Ideally, switching your dog’s food should be a slow and gradual process, taking anywhere from 5-10 days. However, if your dog is allergic to a protein in their food, it’s okay to expedite the process a little, since the main risk of switching too quickly is gastrointestinal upset. If your dog is already experiencing stomach problems due to their food, it’s better to get them onto a new food quickly.
To make up for doing a faster transition, it’s important to keep your dog on the same type of food. For example, if your dog is eating chicken-based kibble, try switching to another kibble that features a different, low-allergen protein like the Cod & Salmon UnKibble recipe from Spot & Tango.
Switching to Low-Allergen Protein
Dogs who are allergic to chicken often do very well on an alternative or low-allergen protein. While low-allergen proteins cause allergic reactions far less often than proteins like chicken and beef, it is still possible for your dog to be allergic to them.
That said, the majority of dogs with chicken allergies to well on the following alternative proteins:
- Elk–try Raw Wild’s premium raw recipe which features elk and venison.
- Fish–try the Cod & Salmon UnKibble recipe from Spot & Tango.
- Goat–try Raw Paws Pet Food Complete Ground Goat recipe.
- Kangaroo–try the Kangaroo Formula kibble from Zignature.
- Lamb–try the Lamb & Brown Rice Fresh recipe from Spot & Tango.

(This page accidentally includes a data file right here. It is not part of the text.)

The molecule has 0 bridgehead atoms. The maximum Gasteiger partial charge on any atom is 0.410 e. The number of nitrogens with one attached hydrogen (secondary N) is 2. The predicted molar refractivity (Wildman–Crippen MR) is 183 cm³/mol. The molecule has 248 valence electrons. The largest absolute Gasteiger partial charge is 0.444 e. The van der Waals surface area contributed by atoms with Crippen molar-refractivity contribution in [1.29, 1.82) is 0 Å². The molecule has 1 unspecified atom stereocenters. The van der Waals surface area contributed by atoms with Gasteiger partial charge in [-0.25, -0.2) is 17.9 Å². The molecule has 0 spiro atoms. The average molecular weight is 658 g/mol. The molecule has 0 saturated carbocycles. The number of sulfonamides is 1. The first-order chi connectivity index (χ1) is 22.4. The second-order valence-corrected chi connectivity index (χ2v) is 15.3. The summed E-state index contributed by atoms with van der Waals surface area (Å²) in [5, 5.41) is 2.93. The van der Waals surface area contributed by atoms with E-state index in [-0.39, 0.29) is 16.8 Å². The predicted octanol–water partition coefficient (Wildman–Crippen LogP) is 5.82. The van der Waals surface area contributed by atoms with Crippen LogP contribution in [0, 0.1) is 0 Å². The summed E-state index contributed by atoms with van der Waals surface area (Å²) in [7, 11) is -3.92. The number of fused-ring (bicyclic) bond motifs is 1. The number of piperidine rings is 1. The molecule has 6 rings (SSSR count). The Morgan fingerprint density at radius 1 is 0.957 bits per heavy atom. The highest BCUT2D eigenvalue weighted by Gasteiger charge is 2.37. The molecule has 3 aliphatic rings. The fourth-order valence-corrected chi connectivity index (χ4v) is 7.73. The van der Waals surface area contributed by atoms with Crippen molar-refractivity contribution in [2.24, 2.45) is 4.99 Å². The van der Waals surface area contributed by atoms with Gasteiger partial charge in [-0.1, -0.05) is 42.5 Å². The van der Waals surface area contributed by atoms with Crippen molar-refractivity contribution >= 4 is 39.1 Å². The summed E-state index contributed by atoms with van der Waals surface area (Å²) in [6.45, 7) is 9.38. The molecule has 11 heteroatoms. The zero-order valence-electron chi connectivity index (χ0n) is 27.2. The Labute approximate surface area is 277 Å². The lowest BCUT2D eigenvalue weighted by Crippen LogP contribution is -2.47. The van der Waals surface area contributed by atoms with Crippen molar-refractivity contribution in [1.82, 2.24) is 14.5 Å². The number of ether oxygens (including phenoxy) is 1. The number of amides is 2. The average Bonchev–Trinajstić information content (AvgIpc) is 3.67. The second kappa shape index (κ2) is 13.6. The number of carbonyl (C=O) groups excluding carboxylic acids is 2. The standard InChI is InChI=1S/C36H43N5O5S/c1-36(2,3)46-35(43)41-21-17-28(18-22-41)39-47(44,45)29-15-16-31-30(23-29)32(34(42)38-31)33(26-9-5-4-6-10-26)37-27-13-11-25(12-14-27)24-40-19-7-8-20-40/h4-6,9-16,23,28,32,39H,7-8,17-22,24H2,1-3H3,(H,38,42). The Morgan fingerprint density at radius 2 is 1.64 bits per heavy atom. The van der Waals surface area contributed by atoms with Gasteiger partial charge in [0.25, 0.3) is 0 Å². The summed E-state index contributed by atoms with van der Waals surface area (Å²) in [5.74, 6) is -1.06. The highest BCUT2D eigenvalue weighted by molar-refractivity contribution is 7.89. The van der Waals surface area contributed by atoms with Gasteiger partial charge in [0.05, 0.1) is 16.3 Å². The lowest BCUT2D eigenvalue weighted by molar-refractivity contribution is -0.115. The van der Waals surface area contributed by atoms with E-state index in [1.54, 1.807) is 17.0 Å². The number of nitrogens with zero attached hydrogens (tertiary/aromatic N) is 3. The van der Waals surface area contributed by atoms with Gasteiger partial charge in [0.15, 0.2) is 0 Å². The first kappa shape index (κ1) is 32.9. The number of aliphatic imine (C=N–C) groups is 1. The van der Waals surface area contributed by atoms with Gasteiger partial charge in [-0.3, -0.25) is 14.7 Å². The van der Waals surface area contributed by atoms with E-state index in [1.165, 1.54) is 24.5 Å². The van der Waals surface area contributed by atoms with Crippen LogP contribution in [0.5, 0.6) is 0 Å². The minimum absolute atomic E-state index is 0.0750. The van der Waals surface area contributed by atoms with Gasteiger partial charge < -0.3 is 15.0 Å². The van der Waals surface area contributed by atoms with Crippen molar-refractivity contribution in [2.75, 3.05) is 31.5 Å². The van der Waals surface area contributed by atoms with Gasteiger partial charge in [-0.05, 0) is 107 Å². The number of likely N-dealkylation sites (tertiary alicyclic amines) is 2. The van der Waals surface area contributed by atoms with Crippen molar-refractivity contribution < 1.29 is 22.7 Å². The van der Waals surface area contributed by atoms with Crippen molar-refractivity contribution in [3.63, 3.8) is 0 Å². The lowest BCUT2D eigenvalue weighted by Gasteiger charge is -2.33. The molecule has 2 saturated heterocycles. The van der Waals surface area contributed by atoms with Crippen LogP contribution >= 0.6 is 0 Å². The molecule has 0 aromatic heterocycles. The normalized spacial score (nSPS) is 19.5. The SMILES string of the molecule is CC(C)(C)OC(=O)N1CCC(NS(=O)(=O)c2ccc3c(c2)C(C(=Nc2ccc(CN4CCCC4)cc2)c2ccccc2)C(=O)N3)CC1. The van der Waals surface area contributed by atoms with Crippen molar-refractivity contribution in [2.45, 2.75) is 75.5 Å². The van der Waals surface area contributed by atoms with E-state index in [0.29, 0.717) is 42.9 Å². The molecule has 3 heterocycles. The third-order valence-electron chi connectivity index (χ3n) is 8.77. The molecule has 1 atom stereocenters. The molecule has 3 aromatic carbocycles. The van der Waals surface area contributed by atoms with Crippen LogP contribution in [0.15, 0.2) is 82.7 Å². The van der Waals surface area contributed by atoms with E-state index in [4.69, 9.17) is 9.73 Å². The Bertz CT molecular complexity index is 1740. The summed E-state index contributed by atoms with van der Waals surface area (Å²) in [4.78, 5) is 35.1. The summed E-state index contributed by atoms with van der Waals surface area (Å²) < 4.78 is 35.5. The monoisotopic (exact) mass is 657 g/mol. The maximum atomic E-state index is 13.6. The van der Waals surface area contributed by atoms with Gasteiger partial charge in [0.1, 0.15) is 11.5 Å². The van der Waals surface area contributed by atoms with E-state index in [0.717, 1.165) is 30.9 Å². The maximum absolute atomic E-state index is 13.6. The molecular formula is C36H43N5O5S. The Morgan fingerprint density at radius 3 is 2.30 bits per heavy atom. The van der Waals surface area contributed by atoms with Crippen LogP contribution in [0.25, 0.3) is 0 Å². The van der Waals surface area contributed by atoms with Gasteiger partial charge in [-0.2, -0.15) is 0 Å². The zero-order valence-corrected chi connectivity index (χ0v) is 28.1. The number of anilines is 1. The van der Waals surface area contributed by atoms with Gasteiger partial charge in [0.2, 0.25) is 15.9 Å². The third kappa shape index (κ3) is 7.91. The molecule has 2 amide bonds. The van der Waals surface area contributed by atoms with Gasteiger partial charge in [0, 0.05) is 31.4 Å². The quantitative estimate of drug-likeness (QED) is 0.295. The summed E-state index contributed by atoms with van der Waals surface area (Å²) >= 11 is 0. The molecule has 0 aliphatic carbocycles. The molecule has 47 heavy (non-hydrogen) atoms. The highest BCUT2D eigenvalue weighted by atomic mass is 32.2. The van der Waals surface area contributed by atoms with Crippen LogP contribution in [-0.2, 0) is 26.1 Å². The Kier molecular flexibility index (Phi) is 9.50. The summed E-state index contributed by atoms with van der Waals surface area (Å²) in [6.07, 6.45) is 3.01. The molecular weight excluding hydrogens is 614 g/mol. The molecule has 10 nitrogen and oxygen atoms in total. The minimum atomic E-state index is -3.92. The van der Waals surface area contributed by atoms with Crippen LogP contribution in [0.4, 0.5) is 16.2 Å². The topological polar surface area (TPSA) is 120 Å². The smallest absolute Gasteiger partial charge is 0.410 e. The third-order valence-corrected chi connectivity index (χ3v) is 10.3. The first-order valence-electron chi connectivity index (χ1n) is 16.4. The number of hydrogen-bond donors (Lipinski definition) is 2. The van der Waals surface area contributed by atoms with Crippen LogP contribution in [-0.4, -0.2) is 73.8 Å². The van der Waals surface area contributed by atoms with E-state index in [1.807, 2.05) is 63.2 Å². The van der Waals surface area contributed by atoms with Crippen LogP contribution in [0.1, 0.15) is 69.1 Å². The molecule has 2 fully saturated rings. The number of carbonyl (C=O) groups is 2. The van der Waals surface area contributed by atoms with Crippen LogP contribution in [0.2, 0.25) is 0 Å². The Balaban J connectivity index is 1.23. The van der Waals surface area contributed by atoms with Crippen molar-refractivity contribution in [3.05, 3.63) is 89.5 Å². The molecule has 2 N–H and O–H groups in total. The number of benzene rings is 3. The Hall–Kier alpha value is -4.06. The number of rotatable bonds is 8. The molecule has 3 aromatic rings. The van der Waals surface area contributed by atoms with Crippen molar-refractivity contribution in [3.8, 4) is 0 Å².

- Venison (deer)–try the Raw Venison Patty recipe from We Feed Raw.
Talking To a Veterinarian
While it’s important to get your dog on a new diet as soon as possible if you suspect they have an allergy to chicken, it’s also important to talk to your veterinarian. Before you switch their food, try calling to get an appointment. If you’re able to get in within the next 24 hours, wait to make the switch until the vet has been able to take a look.
If you have to wait longer than 24 hours, ask your veterinary receptionist whether it’s alright to begin switching your dog’s diet, and do your best to avoid all chicken products until your pup has seen their vet.
Dog Allergic To Chicken FAQ
Chicken is a key ingredient in lots of dog products, including treats, chews, and even flavored medications. If you’re feeling overwhelmed by the idea of cutting chicken out of your dog’s diet and have more questions about what to do, check out some of the most common questions from other dog owners with a dog with chicken allergies.